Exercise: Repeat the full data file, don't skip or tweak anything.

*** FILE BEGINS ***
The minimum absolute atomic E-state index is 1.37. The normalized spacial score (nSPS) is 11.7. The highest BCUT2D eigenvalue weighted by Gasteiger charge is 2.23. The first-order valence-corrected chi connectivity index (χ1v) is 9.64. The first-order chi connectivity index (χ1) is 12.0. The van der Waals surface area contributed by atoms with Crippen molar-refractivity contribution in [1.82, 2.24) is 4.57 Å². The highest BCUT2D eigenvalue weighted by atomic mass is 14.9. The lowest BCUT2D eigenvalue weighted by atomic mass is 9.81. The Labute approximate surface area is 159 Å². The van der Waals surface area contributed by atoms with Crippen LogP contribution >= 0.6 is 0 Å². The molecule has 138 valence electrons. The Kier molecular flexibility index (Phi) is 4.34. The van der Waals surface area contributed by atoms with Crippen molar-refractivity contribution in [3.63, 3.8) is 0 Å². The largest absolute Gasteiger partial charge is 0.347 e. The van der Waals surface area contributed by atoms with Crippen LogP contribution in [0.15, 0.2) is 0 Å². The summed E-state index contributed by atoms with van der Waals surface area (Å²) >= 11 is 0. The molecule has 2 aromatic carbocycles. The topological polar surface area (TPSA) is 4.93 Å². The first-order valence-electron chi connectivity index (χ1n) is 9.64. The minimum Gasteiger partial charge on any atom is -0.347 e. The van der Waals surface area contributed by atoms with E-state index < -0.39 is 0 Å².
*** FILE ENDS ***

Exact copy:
The minimum absolute atomic E-state index is 1.37. The normalized spacial score (nSPS) is 11.7. The highest BCUT2D eigenvalue weighted by Gasteiger charge is 2.23. The first-order valence-corrected chi connectivity index (χ1v) is 9.64. The first-order chi connectivity index (χ1) is 12.0. The van der Waals surface area contributed by atoms with Crippen molar-refractivity contribution in [1.82, 2.24) is 4.57 Å². The highest BCUT2D eigenvalue weighted by atomic mass is 14.9. The lowest BCUT2D eigenvalue weighted by atomic mass is 9.81. The Labute approximate surface area is 159 Å². The van der Waals surface area contributed by atoms with Crippen LogP contribution >= 0.6 is 0 Å². The molecule has 138 valence electrons. The Kier molecular flexibility index (Phi) is 4.34. The van der Waals surface area contributed by atoms with Crippen molar-refractivity contribution in [3.63, 3.8) is 0 Å². The largest absolute Gasteiger partial charge is 0.347 e. The van der Waals surface area contributed by atoms with Crippen LogP contribution in [0.15, 0.2) is 0 Å². The summed E-state index contributed by atoms with van der Waals surface area (Å²) >= 11 is 0. The molecule has 2 aromatic carbocycles. The topological polar surface area (TPSA) is 4.93 Å². The first-order valence-electron chi connectivity index (χ1n) is 9.64. The minimum Gasteiger partial charge on any atom is -0.347 e. The van der Waals surface area contributed by atoms with E-state index < -0.39 is 0 Å².